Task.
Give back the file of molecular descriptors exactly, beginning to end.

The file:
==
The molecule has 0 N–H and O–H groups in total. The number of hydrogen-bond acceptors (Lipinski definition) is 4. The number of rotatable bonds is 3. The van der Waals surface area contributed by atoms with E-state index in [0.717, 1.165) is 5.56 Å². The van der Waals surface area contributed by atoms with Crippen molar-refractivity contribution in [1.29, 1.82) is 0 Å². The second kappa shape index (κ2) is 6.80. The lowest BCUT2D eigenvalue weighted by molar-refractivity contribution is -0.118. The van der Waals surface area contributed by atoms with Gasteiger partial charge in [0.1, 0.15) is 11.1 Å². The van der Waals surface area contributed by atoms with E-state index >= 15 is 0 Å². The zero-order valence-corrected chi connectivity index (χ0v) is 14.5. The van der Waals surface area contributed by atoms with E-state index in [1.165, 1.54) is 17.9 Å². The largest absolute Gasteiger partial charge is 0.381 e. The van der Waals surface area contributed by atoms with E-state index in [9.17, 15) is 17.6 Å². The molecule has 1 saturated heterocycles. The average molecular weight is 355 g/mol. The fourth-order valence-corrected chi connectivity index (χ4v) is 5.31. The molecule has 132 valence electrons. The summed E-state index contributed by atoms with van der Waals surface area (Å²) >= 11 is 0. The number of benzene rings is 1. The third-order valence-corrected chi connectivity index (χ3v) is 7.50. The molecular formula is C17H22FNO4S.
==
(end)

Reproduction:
The molecule has 0 N–H and O–H groups in total. The number of hydrogen-bond acceptors (Lipinski definition) is 4. The number of rotatable bonds is 3. The van der Waals surface area contributed by atoms with E-state index in [0.717, 1.165) is 5.56 Å². The van der Waals surface area contributed by atoms with Crippen molar-refractivity contribution in [1.29, 1.82) is 0 Å². The second kappa shape index (κ2) is 6.80. The lowest BCUT2D eigenvalue weighted by molar-refractivity contribution is -0.118. The van der Waals surface area contributed by atoms with Gasteiger partial charge in [0.1, 0.15) is 11.1 Å². The van der Waals surface area contributed by atoms with E-state index >= 15 is 0 Å². The zero-order valence-corrected chi connectivity index (χ0v) is 14.5. The van der Waals surface area contributed by atoms with E-state index in [1.165, 1.54) is 17.9 Å². The largest absolute Gasteiger partial charge is 0.381 e. The van der Waals surface area contributed by atoms with E-state index in [9.17, 15) is 17.6 Å². The molecule has 1 saturated heterocycles. The average molecular weight is 355 g/mol. The fourth-order valence-corrected chi connectivity index (χ4v) is 5.31. The molecule has 132 valence electrons. The summed E-state index contributed by atoms with van der Waals surface area (Å²) >= 11 is 0. The number of benzene rings is 1. The third-order valence-corrected chi connectivity index (χ3v) is 7.50. The molecular formula is C17H22FNO4S.